which actually initiated a lawsuit against the FAA for the right to deploy drones after the agency ordered the group to stop – secured an emergency Certificate of Authorization (COA) from the FAA to help locate a missing woman, but it took within 24 hours to obtain.
Drones over US soil: the calm before theswarm
The sudden accessibility of this powerful technology requires new regulations around safety and privacy.
In the absence of a nationwide framework from the FAA, 30 states and numerous cities have introduced their own legislation, which could lead to a patchwork of reactionary and incompatible laws.
When triggered by a motion sensor, or as part of a pre-programmed circuit, the drones will fly out and record video, beaming the footage back to its owner’s computer, smartphone, or tablet.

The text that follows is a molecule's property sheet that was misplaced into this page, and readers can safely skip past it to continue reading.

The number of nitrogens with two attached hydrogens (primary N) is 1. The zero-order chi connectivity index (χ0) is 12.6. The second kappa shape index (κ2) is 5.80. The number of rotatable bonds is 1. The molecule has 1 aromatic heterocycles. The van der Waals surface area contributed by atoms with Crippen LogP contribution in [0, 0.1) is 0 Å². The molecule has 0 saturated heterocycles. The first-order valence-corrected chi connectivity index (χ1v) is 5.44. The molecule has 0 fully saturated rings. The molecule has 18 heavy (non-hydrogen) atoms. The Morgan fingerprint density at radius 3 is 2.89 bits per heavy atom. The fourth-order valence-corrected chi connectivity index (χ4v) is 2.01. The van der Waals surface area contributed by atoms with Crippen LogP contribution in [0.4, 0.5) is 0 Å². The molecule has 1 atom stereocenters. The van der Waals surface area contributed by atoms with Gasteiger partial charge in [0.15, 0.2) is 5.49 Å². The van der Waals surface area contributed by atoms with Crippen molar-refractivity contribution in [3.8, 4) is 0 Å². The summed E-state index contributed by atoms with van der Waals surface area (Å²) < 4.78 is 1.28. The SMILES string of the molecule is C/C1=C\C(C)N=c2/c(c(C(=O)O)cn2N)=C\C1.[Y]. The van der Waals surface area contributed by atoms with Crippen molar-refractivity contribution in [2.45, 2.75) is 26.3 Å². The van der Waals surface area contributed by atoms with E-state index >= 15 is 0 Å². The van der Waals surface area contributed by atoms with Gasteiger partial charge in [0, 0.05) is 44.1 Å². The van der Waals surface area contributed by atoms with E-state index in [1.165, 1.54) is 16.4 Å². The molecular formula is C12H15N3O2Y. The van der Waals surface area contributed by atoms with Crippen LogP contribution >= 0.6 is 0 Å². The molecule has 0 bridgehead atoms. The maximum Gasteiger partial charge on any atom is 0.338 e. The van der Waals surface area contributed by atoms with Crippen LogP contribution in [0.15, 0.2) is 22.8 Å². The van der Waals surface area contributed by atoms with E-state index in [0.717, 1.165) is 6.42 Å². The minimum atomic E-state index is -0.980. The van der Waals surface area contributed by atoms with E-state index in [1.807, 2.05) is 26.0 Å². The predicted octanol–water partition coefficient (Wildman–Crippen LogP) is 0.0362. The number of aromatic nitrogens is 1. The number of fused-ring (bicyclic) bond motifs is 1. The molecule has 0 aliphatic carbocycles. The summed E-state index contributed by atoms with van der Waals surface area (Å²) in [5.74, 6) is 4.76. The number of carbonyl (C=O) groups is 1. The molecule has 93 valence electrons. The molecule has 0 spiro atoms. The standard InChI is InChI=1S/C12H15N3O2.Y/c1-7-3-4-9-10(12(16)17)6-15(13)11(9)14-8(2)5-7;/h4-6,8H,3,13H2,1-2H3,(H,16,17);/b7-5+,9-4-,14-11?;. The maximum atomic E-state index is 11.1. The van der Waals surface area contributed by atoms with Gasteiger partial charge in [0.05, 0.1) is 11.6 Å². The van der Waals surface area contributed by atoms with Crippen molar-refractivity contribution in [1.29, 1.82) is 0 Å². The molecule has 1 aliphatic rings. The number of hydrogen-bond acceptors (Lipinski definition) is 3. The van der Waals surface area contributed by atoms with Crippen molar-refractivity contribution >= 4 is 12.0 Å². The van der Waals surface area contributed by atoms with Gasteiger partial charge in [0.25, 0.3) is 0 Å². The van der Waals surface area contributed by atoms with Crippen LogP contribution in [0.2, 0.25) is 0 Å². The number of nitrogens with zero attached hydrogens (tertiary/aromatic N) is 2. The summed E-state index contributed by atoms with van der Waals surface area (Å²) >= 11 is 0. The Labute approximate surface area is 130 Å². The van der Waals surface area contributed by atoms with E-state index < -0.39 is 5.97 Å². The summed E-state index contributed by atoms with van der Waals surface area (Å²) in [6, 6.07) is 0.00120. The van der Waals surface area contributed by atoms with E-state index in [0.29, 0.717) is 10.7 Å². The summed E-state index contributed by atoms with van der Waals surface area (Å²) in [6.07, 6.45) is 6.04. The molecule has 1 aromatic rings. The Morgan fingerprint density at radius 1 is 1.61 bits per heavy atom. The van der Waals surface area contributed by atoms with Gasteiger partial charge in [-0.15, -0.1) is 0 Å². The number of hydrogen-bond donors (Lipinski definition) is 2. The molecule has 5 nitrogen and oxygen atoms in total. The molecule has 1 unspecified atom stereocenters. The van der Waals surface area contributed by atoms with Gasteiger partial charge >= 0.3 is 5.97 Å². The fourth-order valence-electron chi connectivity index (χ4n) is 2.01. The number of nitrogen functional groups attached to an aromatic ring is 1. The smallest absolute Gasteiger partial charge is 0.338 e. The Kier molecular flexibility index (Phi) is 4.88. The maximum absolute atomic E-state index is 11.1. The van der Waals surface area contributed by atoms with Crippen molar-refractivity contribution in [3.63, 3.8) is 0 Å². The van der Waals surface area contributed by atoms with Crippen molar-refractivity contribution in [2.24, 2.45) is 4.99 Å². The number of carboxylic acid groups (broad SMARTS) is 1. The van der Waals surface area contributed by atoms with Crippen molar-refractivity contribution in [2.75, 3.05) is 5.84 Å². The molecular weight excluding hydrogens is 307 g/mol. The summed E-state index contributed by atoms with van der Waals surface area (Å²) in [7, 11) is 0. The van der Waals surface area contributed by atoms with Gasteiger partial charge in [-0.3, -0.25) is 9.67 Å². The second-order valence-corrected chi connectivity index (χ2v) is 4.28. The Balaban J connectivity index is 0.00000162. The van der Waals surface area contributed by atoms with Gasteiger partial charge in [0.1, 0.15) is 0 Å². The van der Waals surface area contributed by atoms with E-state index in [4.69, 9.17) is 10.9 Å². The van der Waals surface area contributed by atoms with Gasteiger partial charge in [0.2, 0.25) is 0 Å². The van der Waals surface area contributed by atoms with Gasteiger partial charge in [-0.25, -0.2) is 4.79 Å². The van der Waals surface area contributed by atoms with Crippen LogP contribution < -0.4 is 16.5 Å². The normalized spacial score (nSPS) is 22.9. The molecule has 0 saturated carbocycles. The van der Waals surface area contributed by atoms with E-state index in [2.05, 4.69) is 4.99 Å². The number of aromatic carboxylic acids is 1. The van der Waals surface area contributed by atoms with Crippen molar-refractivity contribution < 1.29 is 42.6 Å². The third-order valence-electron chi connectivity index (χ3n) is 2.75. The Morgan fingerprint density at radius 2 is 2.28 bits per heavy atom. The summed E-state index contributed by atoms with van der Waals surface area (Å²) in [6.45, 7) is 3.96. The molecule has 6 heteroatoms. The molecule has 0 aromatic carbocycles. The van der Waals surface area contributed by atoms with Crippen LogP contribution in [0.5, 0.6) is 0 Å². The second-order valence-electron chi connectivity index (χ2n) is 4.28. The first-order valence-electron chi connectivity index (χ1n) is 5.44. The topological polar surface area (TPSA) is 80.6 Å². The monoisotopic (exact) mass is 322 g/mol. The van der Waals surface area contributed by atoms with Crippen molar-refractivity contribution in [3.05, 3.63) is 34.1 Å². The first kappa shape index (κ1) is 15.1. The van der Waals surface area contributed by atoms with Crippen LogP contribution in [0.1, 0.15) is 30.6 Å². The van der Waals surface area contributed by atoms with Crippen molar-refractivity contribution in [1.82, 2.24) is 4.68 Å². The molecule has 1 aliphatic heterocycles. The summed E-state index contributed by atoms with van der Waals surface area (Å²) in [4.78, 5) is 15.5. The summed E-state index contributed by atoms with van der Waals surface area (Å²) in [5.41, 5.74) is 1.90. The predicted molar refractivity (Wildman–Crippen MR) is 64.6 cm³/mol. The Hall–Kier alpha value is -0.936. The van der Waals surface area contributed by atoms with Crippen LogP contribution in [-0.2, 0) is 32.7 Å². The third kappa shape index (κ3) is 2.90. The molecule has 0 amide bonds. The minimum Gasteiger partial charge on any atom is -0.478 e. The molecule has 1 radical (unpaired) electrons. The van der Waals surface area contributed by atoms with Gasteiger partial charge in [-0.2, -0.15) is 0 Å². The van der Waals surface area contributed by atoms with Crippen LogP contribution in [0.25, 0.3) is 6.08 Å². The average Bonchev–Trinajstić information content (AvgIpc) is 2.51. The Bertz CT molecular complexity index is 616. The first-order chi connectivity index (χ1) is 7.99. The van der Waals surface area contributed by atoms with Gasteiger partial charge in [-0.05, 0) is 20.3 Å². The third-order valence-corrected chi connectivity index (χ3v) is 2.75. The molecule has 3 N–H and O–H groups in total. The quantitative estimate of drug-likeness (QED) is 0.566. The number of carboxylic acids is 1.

To this end, he is developing an air code of ethics — don’t spy on others, do not weaponize your drone — which he hopes will become industry standard.
The system, named for the hundred-eyed giant of Greek myth, can track the movements of every vehicle and person in a fifteen square mile radius.
But advocates for this budding industry say that it’s the laws around privacy which should change, rather than instituting new legislation aimed specifically at drones.
'The fact that drones are capable of doing a lot of aerial surveillance at low cost wouldn’t be that big a deal, but for the fact that privacy law largely isn’t up to the task,' says Ryan Calo, a professor of law at the University of Washington.
Calo points to cases like Florida vs Riley, where police used a helicopter to see into a greenhouse through missing panels on a roof, spotted marijuana plants, then used that as evidence to obtain a warrant.
The Supreme Court ruled that the aerial search didn’t violate the defendant’s Fourth Amendment rights, because citizens can have no reasonable expectation of privacy of anything viewable from a public vantage.
- On Saturday, January 19, 2019